"I am safest when ________."
If you've never heard of Candy Chang, prepare to leap out of your seat—inspired and motivated to change your neighborhood, your city, your world.
If you have heard of her, then let's get right down it and chat about how her work can inspire research and ideas to address women's safety.
What I want to share today is more inspiration than research, continuing the conversation on working with, not for, communities.
Candy Chang is part artist, part urban designer.
Photo cred: http://candychang.com/
Perhaps her most famous is "Before I Die I want to________" (now also in book form), a simple blackboard-and-chalk concept to encourage her neighbors to share personal aspirations in public. Her work also includes sidewalk love notes with temporary chalk, a community chalkboard in a Johannesburg township, a catalogue of neighbor's flat arrangements via post-its, and much more.
These ones focused on improving neighborhoods I find particularly inspiring:
I Wish This Was — "fill-in-the-blank stickers as an experiment to see what might happen if we could easily say what we want in these vacant spaces"
Neighborland — "organizations can ask questions to gather feedback from their community about particular places and pair the online page with signs in public space"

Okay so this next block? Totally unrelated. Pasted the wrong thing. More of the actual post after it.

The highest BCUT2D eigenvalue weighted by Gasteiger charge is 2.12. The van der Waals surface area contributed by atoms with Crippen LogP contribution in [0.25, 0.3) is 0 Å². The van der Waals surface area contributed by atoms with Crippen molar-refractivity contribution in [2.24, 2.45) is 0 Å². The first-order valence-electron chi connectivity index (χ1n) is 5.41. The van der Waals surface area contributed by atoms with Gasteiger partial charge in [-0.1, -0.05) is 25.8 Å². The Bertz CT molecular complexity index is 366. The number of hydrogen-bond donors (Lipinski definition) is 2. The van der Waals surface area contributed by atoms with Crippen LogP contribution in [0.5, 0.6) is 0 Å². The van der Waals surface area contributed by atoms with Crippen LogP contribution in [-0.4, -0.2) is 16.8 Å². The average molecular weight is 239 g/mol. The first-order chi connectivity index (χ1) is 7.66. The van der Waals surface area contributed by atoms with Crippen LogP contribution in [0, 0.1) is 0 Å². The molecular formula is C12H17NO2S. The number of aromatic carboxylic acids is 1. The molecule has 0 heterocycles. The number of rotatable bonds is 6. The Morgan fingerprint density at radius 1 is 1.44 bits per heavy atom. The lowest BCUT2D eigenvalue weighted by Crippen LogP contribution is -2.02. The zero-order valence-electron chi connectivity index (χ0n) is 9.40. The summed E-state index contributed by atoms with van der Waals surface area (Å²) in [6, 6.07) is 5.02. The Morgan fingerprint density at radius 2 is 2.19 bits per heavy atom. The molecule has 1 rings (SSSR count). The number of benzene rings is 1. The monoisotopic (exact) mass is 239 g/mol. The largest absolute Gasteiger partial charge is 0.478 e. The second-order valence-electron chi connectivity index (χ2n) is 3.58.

Hypothetical Development — "a public art project that creates signs depicting fanciful futures for neglected buildings in New Orleans."
All images from Candy Chang's site, where you can learn more about each project:
Ladies and gents, boys and girls — To promote and further contribute to this challenge (and in honor of
International Women's Day, March 8), I would love it if you all shared a response to the following prompt.
"I am safest when _______."
Tweet a photo of you with your answer using
#womenssafety—or, if you're not on Twitter, email to firstname.lastname@example.org and I'll take care of it.
Even better: Conduct brief interviews in a low-income community near you, using this prompt, and share the photos as instructed above.